After greeting the believers in the church at Corinth and explaining why he had not visited them as originally planned, Paul explains the nature of his ministry. Triumph through Christ and sincerity in the sight of God were the hallmarks of his ministry to the churches. He compares the glorious ministry of the righteousness of Christ to the "ministry of condemnation" which is the Law and declares his faith in the validity of his ministry in spite of intense persecution. Chapter 5 outlines the basis of the Christian faith - the new nature and the exchange of our sin for the righteousness of Christ.
Chapters 6 and 7 find Paul defending himself and his ministry, assuring the Corinthians yet again of his sincere love for them and exhorting them to repentance and holy living. In chapters 8 and 9, Paul exhorts the believers at Corinth to follow the examples of the brothers in Macedonia and extend generosity to the saints in need. He teaches them the principles and rewards of gracious giving.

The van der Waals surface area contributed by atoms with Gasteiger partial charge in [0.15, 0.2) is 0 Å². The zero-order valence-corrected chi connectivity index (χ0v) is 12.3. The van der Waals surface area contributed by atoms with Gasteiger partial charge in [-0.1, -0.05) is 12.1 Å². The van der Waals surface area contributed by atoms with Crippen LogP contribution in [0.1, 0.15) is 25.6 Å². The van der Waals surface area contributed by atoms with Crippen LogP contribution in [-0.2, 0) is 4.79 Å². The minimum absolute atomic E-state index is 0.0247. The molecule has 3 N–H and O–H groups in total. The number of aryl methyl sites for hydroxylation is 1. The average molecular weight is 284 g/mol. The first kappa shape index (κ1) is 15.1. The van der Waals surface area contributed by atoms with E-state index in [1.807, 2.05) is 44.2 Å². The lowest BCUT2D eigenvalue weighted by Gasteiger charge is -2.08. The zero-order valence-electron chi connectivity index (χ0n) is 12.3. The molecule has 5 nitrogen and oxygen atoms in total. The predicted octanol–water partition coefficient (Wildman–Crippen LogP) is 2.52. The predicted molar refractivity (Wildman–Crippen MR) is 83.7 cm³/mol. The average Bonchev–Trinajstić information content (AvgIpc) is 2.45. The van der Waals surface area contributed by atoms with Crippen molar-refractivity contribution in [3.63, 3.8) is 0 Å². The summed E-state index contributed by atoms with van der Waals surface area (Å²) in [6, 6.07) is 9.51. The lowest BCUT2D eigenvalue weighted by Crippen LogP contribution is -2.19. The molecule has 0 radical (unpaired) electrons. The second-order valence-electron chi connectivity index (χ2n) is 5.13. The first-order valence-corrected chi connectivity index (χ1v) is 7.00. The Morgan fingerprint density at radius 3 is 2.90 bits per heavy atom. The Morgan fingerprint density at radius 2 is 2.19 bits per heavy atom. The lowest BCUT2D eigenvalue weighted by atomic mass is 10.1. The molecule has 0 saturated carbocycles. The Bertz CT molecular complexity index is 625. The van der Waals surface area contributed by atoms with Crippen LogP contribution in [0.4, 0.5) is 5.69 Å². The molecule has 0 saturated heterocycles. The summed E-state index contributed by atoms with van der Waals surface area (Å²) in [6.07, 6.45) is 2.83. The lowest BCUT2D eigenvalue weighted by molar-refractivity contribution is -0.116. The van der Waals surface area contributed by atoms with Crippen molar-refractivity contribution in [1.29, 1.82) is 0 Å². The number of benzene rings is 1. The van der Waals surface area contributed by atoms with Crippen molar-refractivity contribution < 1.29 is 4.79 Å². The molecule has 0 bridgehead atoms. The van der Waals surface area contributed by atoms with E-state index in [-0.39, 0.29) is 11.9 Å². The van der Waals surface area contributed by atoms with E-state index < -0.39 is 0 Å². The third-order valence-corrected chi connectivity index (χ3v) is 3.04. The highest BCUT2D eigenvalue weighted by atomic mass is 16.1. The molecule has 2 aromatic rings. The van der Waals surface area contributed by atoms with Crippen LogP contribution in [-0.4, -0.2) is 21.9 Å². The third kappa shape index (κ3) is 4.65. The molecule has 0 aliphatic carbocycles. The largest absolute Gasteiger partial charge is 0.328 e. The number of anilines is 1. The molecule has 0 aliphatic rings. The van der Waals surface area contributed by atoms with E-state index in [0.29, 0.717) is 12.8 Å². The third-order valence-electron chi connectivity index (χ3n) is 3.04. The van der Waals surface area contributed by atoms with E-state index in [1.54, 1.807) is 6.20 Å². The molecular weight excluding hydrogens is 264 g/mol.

Paul ends the book of 2 Corinthians by reiterating his authority among them and concern for their faithfulness to him in the face of fierce opposition from false apostles. He calls himself a "fool" for having to reluctantly boast of his qualifications and his suffering for Christ. He ends his epistle by describing the vision of heaven he was allowed to experience and the "thorn in the flesh" he was given by God to ensure his humility. The last chapter contains his exhortation to the Corinthians to examine themselves to see whether what they profess is reality, and ends with a benediction of love and peace.